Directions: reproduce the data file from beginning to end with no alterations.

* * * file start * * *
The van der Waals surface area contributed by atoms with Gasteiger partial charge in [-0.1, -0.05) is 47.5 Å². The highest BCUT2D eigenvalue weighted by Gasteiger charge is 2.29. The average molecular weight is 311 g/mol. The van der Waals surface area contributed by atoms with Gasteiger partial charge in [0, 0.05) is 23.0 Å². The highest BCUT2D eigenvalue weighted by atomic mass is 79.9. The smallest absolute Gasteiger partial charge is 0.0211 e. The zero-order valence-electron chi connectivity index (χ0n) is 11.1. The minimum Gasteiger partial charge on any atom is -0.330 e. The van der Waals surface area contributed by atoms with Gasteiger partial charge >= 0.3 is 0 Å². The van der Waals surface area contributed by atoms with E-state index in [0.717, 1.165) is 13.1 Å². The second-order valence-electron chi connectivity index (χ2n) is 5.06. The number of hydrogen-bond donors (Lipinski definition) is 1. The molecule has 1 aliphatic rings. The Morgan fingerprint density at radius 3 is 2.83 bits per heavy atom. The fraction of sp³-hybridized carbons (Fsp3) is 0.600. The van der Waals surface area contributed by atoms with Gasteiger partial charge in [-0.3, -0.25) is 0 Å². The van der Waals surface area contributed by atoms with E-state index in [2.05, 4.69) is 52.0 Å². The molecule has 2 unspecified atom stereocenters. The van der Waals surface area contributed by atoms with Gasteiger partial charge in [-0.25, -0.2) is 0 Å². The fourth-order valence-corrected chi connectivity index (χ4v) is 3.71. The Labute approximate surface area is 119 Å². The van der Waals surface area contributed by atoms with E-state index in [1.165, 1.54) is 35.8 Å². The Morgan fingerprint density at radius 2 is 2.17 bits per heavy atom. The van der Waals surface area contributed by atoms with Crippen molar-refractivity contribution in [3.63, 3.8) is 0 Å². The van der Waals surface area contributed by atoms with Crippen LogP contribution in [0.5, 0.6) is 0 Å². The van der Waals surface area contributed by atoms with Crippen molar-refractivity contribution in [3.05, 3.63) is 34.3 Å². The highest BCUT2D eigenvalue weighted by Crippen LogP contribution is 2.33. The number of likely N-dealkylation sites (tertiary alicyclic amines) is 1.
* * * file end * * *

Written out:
The van der Waals surface area contributed by atoms with Gasteiger partial charge in [-0.1, -0.05) is 47.5 Å². The highest BCUT2D eigenvalue weighted by Gasteiger charge is 2.29. The average molecular weight is 311 g/mol. The van der Waals surface area contributed by atoms with Gasteiger partial charge in [0, 0.05) is 23.0 Å². The highest BCUT2D eigenvalue weighted by atomic mass is 79.9. The smallest absolute Gasteiger partial charge is 0.0211 e. The zero-order valence-electron chi connectivity index (χ0n) is 11.1. The minimum Gasteiger partial charge on any atom is -0.330 e. The van der Waals surface area contributed by atoms with Gasteiger partial charge >= 0.3 is 0 Å². The van der Waals surface area contributed by atoms with E-state index in [0.717, 1.165) is 13.1 Å². The second-order valence-electron chi connectivity index (χ2n) is 5.06. The number of hydrogen-bond donors (Lipinski definition) is 1. The molecule has 1 aliphatic rings. The Morgan fingerprint density at radius 3 is 2.83 bits per heavy atom. The fraction of sp³-hybridized carbons (Fsp3) is 0.600. The van der Waals surface area contributed by atoms with Gasteiger partial charge in [-0.3, -0.25) is 0 Å². The van der Waals surface area contributed by atoms with E-state index in [2.05, 4.69) is 52.0 Å². The molecule has 2 unspecified atom stereocenters. The van der Waals surface area contributed by atoms with Gasteiger partial charge in [-0.25, -0.2) is 0 Å². The fourth-order valence-corrected chi connectivity index (χ4v) is 3.71. The Labute approximate surface area is 119 Å². The van der Waals surface area contributed by atoms with E-state index in [1.165, 1.54) is 35.8 Å². The Morgan fingerprint density at radius 2 is 2.17 bits per heavy atom. The van der Waals surface area contributed by atoms with Crippen molar-refractivity contribution in [3.63, 3.8) is 0 Å². The van der Waals surface area contributed by atoms with Crippen LogP contribution in [0.5, 0.6) is 0 Å². The van der Waals surface area contributed by atoms with Crippen molar-refractivity contribution in [3.05, 3.63) is 34.3 Å². The highest BCUT2D eigenvalue weighted by Crippen LogP contribution is 2.33. The number of likely N-dealkylation sites (tertiary alicyclic amines) is 1.